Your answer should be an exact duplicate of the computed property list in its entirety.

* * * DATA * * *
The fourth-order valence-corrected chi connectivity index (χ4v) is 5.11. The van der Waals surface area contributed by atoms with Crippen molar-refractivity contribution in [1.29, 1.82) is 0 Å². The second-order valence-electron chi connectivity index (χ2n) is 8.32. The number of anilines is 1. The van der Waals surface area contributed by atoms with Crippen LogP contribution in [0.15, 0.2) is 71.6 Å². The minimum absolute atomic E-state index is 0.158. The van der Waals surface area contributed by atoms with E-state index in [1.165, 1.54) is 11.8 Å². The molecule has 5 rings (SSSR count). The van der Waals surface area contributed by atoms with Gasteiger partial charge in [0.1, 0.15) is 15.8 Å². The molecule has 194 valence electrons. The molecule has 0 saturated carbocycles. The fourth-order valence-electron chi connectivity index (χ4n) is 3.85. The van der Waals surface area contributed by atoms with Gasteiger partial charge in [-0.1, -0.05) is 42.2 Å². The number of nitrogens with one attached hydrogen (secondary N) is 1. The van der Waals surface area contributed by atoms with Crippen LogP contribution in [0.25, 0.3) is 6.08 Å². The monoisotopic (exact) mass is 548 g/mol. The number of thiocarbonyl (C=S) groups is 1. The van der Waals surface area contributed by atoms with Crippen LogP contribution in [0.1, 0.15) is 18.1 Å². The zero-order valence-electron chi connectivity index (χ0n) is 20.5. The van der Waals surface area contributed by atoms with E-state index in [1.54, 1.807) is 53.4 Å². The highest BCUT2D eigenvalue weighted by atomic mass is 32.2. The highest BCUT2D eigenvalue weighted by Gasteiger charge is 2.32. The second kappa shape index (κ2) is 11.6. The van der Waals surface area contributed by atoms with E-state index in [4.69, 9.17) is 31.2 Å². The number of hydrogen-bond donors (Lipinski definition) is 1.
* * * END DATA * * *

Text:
The fourth-order valence-corrected chi connectivity index (χ4v) is 5.11. The van der Waals surface area contributed by atoms with Crippen molar-refractivity contribution in [1.29, 1.82) is 0 Å². The second-order valence-electron chi connectivity index (χ2n) is 8.32. The number of anilines is 1. The van der Waals surface area contributed by atoms with Crippen LogP contribution in [0.15, 0.2) is 71.6 Å². The minimum absolute atomic E-state index is 0.158. The van der Waals surface area contributed by atoms with E-state index in [1.165, 1.54) is 11.8 Å². The molecule has 5 rings (SSSR count). The van der Waals surface area contributed by atoms with Gasteiger partial charge in [0.1, 0.15) is 15.8 Å². The molecule has 194 valence electrons. The molecule has 0 saturated carbocycles. The fourth-order valence-electron chi connectivity index (χ4n) is 3.85. The van der Waals surface area contributed by atoms with Gasteiger partial charge in [-0.1, -0.05) is 42.2 Å². The number of nitrogens with one attached hydrogen (secondary N) is 1. The van der Waals surface area contributed by atoms with Crippen LogP contribution in [0.25, 0.3) is 6.08 Å². The monoisotopic (exact) mass is 548 g/mol. The number of thiocarbonyl (C=S) groups is 1. The van der Waals surface area contributed by atoms with Crippen LogP contribution in [0.1, 0.15) is 18.1 Å². The zero-order valence-electron chi connectivity index (χ0n) is 20.5. The van der Waals surface area contributed by atoms with E-state index in [1.54, 1.807) is 53.4 Å². The highest BCUT2D eigenvalue weighted by atomic mass is 32.2. The highest BCUT2D eigenvalue weighted by Gasteiger charge is 2.32. The second kappa shape index (κ2) is 11.6. The van der Waals surface area contributed by atoms with E-state index in [4.69, 9.17) is 31.2 Å². The number of hydrogen-bond donors (Lipinski definition) is 1.